Investigations of banks in Lebanon by the judiciary have evolved recently into the freezing of assets of several banks, namely Bank Audi, Bankmed, Blom Bank, SGBL, and Bank of Beirut, and their boards of chiefs.
That move was directly followed by the freezing of the assets of Fransabank on Wednesday, as a result of a lawsuit by a depositor who had requested his deposited money in cash rather than in check.
In a quick response to the freezing of its assets, Fransabank, one of the biggest commercial banks in Lebanon, closed all its branches on Thursday and ceased all operations.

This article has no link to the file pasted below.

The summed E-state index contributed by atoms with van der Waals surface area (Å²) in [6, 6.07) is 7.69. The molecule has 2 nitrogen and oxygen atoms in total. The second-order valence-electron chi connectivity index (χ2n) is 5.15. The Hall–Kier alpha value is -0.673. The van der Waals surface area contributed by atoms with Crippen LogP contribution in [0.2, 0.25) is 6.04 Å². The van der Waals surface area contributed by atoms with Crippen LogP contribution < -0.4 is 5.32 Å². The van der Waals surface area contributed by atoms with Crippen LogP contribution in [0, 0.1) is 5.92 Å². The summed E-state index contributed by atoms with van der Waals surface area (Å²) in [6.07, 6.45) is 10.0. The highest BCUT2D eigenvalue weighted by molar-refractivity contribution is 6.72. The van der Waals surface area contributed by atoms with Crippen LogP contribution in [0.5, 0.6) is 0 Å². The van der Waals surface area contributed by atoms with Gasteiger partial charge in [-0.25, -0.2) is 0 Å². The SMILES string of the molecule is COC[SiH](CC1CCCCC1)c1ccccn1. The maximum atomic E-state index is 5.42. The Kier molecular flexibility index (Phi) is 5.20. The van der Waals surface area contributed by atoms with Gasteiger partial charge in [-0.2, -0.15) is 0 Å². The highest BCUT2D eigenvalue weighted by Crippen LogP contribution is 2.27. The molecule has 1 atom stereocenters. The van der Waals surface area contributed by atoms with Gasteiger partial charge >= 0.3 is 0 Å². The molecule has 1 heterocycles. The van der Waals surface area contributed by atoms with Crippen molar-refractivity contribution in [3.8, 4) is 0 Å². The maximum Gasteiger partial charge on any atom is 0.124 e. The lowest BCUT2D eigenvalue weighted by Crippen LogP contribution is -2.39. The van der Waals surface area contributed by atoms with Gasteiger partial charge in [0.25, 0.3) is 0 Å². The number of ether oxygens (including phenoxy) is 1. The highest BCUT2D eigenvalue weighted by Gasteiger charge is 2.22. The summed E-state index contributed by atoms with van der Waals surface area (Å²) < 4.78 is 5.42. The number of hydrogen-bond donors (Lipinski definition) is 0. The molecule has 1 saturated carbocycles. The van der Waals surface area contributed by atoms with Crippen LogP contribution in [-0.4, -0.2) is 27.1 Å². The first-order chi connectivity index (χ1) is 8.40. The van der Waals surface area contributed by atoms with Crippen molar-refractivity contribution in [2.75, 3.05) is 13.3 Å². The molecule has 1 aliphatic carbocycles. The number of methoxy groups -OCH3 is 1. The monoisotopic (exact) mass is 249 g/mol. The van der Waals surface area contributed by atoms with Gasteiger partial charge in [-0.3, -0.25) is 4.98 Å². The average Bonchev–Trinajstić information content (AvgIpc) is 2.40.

The Lebanese Banking Association reacted with a statement, saying that the “arbitrary and illegal measures” taken by depositors are threatening to overturn the banking sector in Lebanon.
The situation with the banking sector has been highly problematic.
Banks have people’s money frozen with very limited access to it, under an informal yet severe capital control since 2019, overturning the lives of the Lebanese in Lebanon and those abroad maintaining active ties with their home country.
There have been relentless protests by depositors in Lebanon, rightfully demanding the release of their funds in banks as the economic crisis develops harsher by the day.